Dylan expects to concentrate on performance videos because he has not been pleased with concert clips based upon his songs - either the arty 'Jokerman' video or more conventional narrative of 'Tight Connection'.
He would probably just as soon not do videos at all, but realizes their importance in the market place.
"It used to be that people would buy a record if they liked what they heard on the radio, but video has changed a lot of that", he said. "If someone comes along now with a new song, people talk about 'Well, what does it look like?' It is like 'I saw this new song'".
One continuing question for Dylan is his much-publicized 'born-again' Christian phase. He has said he does not like the term 'born-again', and his music has moved away from the aggressive dogma of the 'Slow Train Coming' album. But Dylan still refuses to define his exact religion.
"I fell like pretty soon I am going to write about that", he said. "I feel like I got something to say but more than you can say in a few paragraphs in a newspaper".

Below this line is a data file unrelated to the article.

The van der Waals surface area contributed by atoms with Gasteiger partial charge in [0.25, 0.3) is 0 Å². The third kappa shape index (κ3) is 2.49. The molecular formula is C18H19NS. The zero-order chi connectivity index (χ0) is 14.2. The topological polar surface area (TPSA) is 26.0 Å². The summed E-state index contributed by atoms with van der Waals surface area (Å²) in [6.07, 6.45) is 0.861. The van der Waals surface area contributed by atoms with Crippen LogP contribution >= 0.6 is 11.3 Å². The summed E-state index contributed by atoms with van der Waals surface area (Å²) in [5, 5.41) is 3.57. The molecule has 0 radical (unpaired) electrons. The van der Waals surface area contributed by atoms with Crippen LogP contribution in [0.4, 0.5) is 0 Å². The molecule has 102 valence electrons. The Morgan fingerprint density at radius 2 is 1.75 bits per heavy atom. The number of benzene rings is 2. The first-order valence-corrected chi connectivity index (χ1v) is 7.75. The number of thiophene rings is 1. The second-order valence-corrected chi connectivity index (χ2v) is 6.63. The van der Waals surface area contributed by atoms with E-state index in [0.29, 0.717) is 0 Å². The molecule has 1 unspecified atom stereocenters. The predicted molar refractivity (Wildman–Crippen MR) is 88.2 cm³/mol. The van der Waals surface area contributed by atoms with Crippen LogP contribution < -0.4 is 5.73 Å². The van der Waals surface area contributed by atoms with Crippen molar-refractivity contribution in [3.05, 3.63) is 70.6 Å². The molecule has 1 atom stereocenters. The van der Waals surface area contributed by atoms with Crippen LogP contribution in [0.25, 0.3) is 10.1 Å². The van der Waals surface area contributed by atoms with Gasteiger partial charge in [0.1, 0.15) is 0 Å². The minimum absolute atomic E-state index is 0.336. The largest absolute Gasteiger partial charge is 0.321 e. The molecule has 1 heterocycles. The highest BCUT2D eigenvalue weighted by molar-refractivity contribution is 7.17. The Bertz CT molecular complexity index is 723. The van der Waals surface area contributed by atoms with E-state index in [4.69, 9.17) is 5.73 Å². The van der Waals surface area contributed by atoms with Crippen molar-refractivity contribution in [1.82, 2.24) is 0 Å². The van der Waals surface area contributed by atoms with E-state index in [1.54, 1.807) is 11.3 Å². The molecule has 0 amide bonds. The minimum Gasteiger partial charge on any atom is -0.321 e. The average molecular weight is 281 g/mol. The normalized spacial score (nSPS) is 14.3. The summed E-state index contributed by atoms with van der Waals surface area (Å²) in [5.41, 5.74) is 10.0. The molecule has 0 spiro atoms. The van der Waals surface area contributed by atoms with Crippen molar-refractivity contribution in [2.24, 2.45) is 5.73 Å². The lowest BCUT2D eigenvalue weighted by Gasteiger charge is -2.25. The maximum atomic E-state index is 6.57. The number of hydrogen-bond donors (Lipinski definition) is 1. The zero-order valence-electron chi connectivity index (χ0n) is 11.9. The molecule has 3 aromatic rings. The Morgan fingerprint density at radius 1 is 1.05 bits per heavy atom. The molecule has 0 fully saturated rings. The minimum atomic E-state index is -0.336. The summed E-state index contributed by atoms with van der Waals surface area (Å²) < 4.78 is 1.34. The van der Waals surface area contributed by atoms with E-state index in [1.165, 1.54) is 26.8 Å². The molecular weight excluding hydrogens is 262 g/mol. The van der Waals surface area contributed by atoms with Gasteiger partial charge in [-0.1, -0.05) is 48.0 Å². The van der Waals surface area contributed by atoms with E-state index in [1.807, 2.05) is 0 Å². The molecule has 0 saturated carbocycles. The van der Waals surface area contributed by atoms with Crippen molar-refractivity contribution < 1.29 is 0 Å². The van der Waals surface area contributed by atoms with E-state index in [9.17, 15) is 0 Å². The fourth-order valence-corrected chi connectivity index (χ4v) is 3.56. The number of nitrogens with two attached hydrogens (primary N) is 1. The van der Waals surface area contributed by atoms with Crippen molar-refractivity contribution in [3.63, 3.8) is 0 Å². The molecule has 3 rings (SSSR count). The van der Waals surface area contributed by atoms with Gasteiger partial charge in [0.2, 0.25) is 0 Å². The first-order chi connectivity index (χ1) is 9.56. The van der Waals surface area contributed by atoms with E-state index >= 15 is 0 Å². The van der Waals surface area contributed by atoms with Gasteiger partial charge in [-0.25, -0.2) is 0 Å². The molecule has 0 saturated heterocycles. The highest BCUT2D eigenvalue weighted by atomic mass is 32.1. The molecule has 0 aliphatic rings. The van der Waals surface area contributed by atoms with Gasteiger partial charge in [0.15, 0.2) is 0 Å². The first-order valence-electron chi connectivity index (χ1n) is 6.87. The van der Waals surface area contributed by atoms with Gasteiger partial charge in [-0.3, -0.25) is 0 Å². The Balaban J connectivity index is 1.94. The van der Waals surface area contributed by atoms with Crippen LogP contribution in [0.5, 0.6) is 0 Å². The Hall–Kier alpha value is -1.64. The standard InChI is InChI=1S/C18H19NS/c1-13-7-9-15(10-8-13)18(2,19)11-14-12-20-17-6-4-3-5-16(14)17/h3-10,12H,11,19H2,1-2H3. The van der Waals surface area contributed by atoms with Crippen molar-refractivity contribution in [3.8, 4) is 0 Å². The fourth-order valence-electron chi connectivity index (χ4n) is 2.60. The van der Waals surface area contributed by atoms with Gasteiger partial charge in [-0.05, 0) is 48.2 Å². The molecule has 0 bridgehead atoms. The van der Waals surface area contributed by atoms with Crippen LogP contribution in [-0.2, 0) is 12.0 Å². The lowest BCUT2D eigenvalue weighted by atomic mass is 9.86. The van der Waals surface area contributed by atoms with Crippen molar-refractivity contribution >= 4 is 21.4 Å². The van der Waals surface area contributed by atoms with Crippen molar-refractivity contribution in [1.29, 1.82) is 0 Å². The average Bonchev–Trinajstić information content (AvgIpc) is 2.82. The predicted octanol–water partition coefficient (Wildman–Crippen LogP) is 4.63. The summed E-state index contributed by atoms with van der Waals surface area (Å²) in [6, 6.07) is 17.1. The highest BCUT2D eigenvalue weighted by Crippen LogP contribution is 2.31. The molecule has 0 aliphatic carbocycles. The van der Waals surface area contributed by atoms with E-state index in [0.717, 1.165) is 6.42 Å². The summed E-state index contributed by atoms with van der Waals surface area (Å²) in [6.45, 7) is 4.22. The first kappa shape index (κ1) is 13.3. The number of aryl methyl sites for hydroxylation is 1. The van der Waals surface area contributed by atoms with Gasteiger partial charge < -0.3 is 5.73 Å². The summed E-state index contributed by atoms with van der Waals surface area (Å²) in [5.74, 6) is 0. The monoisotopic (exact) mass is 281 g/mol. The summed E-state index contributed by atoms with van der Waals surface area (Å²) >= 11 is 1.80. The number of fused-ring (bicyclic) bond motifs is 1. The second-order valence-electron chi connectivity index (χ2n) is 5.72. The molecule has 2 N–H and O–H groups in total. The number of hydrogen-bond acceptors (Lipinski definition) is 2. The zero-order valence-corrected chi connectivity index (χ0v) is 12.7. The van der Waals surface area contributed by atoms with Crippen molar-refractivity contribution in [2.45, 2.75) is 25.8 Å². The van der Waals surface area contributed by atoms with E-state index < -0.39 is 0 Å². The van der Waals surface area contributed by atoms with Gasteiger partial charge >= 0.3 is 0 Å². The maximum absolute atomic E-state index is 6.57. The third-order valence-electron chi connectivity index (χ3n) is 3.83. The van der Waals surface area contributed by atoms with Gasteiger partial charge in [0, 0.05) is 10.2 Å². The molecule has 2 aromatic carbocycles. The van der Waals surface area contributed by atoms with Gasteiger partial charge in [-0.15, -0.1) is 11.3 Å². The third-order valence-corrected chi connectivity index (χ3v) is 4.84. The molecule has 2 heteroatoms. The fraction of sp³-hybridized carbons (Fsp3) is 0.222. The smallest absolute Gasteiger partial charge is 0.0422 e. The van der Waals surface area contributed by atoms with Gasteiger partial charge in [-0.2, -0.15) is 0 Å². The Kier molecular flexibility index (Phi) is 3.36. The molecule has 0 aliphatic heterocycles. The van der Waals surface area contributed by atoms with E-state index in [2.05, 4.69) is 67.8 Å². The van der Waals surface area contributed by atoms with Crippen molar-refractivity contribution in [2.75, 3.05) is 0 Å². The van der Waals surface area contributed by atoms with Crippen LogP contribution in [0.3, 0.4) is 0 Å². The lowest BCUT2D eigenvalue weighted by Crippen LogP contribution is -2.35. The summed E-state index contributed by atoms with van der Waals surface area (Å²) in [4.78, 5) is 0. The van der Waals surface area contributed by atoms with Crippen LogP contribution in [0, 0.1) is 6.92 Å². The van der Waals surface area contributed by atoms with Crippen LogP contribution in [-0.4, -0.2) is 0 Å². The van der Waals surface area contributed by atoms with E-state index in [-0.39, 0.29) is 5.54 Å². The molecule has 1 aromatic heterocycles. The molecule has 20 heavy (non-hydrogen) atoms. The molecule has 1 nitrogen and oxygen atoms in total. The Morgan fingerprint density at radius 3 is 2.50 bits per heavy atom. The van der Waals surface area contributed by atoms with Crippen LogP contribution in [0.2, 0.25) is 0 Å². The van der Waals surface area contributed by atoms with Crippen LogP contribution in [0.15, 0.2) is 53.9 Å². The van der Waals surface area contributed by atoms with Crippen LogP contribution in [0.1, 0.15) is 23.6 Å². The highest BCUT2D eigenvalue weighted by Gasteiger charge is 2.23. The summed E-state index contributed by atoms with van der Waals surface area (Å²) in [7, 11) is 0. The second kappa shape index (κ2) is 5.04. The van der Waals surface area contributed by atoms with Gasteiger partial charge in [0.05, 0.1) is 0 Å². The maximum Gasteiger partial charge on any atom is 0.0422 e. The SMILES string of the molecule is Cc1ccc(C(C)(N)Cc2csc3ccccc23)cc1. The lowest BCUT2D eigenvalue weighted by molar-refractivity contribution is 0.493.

He did smile at the mention of the hostile reactions generated during his 'born-again' Christian tours of 1979 and 1980. "If you make people jump on any level, I think it is worth while, because people are so asleep".
Beyond music, Dylan's special interest these days is art. He maintains an artist's studio behind his Malibu house and showed off his character sketches, with the nervous excitement of a proud parent. He hopes to put them in a book and write something to go with each drawing. Dylan is also thinking about a book of short stories. "That may sound presumptuous", he said, "but there are a lot of things, I'd like to say that I can't say in songs".
On his continued energy he said: "It's kinda funny. When I see my name anywhere, it's (often) the '60's this or the '60's that. I can't figure out sometimes if people think I'm dead or alive".
This man who has been hounded, dissected, idolized and ridiculed over the years, stepped outside the studio. The sun had set and the dogs raced over to him. He paused - as if searching for a summary statement.
"I've had some personal ups and downs, but usually things have been pretty good for me", he finally said. "I don't feel old", but I remember in my 20's (when) I'd think about people in their 30's as old. The thing I really notice now is time".
"Things used to go a lot slower. The days now go by so very fast. But I've never felt numb (about life). There is something about the chords, the sound of them that makes you feel alive. As long as you can play music, I believe you'll feel alive".
Published in L.A. Times November 17, 1985.
My source: "Talkin' Bob Dylan 1984 & 1985 (Some Educated Rap)" by Stewart P. Bicker.